The Wishing Spell: The Land of Stories, Book 1
What parents need to know
Parents Need to Know
Parents need to know that The Land of Stories: The Wishing Spell, by Glee's Chris Colfer (who plays Kurt Hummel), is warm and heartfelt, as well as imaginative. Twins Alex and Conner are transported to the world of fairy tales, in which they meet such characters as Goldilocks, Cinderella, and Snow White, all living new lives and playing a role in helping the kids get home. There's some fleeting danger to the kids at the hands of assorted villains, from wolves to the Evil Queen, and a number of wicked characters come to a violent but not graphically described end.
What's the story?
Life has been hard for brainiac social outcast Alex and popular slacker Conner Bailey, sixth-grade twins, since the death of their beloved father. They've lost their home, and their mother has to work long hours to support them. Their grandmother visits when she can and leaves granddaughter Alex the family's heirloom book of fairy tales. One day, Alex and Conner fall into a scene in the book and find themselves in the land of fairy tales. The landscape is strangely familiar from their father's stories, but they must deal with a giant frog, trolls, and wolves, as well as many princes, princesses, heroes, and villains, in their quest to get home again. There are also revelations about well-known characters and how they're coping with their lives -- for example, it wasn't so easy for Cinderella, as a non-princess, to fit in at the palace, and there's a romantic tragedy in the Evil Queen's past.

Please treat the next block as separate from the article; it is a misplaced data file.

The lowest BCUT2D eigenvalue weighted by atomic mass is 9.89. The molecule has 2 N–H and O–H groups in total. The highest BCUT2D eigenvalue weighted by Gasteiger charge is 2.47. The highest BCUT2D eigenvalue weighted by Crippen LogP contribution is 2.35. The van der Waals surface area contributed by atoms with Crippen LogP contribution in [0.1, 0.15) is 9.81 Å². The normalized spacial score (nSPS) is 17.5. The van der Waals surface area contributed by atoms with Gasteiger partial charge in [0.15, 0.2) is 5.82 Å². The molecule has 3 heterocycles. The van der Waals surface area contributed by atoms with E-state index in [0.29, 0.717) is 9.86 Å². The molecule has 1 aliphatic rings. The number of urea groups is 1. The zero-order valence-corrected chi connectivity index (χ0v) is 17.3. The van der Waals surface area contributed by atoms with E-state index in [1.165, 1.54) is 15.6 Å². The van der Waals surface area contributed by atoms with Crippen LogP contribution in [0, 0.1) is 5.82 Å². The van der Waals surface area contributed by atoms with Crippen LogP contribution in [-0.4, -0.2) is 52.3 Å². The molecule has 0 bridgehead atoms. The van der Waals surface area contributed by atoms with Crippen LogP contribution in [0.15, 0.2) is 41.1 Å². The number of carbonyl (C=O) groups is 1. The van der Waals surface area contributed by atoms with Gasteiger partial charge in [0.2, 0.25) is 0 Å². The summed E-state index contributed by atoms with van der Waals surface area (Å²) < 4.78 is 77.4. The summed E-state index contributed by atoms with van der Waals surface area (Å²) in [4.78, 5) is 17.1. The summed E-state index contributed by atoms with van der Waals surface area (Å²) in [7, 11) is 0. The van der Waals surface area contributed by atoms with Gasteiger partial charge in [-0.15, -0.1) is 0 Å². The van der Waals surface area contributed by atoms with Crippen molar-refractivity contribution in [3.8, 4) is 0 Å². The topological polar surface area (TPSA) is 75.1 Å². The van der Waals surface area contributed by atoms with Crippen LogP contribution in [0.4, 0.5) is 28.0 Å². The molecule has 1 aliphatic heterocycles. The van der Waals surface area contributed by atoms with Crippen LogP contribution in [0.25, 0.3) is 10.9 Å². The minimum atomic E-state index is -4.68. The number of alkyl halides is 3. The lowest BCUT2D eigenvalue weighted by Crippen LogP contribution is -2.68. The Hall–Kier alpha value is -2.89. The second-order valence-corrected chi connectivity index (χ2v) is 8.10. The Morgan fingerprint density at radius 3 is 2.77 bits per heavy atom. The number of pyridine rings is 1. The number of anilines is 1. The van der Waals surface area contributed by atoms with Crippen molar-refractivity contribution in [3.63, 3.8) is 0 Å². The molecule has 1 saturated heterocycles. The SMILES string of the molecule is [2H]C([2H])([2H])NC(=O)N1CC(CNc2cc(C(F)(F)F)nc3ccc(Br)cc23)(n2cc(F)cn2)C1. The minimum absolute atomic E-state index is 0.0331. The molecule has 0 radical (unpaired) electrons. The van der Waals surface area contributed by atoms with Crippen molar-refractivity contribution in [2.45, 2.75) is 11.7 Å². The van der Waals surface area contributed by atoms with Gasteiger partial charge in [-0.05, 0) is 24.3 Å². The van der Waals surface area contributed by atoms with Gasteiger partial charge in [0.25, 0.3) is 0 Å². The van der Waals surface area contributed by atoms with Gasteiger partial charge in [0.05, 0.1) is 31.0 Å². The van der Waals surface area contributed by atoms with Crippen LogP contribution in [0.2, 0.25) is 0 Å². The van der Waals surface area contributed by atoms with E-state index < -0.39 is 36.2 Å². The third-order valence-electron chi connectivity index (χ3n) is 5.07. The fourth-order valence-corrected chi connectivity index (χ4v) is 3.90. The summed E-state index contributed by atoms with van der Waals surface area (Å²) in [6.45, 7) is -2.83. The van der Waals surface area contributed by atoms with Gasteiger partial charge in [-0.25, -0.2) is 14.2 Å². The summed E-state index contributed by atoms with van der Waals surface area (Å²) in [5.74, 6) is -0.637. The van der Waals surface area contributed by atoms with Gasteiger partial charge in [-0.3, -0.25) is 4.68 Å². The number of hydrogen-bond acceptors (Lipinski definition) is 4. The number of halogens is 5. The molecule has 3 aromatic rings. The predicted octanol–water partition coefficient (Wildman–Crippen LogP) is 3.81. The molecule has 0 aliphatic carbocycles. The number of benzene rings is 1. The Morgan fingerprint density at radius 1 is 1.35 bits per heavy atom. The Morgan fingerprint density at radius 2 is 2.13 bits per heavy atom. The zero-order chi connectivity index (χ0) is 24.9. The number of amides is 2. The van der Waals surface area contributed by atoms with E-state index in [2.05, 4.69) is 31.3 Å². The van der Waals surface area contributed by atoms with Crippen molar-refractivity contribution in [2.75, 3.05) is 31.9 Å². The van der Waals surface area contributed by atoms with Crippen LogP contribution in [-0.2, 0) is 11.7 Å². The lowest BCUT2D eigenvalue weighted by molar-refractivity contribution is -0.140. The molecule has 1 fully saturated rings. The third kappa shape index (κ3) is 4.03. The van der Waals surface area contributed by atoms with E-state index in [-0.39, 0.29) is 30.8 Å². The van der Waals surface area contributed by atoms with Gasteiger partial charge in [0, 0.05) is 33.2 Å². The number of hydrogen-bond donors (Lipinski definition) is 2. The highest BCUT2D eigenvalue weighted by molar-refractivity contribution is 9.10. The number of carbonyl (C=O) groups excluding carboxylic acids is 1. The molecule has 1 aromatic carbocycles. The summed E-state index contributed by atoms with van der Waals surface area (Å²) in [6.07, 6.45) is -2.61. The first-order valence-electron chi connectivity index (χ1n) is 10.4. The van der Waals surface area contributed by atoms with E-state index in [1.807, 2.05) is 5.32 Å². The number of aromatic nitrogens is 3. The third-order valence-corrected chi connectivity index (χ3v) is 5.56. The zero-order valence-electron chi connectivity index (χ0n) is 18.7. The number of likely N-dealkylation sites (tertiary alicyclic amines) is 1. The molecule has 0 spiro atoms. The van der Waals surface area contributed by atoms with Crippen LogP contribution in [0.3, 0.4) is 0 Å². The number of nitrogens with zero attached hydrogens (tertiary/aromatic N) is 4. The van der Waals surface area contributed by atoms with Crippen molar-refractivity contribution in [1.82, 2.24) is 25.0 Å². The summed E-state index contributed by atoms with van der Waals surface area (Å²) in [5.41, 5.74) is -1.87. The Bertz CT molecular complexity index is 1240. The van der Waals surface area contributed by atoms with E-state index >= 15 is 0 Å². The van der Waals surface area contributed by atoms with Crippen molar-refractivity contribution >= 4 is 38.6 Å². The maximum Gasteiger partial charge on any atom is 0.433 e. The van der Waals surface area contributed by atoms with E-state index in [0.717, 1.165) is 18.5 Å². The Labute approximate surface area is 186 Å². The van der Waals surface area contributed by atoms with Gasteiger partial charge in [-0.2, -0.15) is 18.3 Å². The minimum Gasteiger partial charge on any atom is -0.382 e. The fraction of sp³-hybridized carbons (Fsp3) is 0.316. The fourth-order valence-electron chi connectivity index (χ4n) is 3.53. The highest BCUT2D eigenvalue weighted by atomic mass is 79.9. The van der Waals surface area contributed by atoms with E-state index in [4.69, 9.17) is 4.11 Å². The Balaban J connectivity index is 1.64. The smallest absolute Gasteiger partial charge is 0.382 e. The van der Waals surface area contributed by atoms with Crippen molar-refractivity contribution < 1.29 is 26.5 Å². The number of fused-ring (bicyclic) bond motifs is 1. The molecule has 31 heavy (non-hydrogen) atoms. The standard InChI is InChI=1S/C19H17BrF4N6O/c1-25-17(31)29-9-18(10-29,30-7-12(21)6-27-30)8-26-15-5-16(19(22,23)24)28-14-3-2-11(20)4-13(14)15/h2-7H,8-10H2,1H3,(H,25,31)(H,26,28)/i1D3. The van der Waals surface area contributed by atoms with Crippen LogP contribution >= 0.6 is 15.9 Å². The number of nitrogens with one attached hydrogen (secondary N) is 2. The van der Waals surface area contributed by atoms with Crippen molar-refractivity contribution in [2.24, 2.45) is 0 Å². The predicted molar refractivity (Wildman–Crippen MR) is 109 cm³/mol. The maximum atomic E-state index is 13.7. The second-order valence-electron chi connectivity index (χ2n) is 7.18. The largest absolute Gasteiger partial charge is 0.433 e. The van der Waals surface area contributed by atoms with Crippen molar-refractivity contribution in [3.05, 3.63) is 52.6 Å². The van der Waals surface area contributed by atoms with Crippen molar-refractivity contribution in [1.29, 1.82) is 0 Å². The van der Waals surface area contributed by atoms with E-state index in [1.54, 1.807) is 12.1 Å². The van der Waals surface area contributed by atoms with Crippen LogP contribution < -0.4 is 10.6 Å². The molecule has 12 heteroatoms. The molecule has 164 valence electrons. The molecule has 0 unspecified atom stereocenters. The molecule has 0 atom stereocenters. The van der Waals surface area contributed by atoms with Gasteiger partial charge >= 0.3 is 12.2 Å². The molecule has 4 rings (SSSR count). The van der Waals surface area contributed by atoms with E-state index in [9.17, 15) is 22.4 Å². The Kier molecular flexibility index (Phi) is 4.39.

Is it any good?
There's a real, heartfelt warmth to this book's characters and their situations, as well as the strong sensibility of an adult who hasn't forgotten the joys and the terrors of childhood.
Books that imagine fairy-tale characters outside the bounds of their own traditional stories are popular these days; The Hero's Guide to Saving Your Kingdom and Storybound come to mind. But author Chris Colfer says that the story lines and characters in THE LAND OF STORIES have been evolving in his mind since he was 10 years old, and it shows -- in a good way.
Families can talk about...
Families can talk about why authors keep returning to the characters in fairy tales for new stories. What makes them so compelling?
What do you think of the situations that Colfer places his fairy-tale characters in after their happily-ever-after endings? Are they believable?
If a fairy tale is supposed to teach a lesson, what lesson do you think this one teaches?
|Topics:||Princesses and fairies, Book characters, Brothers and sisters, Fairy tales, Friendship, Great boy role models, Great girl role models|
|Publisher:||Little, Brown and Company|
|Publication date:||July 17, 2012|
|Number of pages:||448|
|Publisher's recommended age(s):||8 - 17|
|Available on:||Nook, Audiobook (unabridged), Hardback, iBooks, Kindle|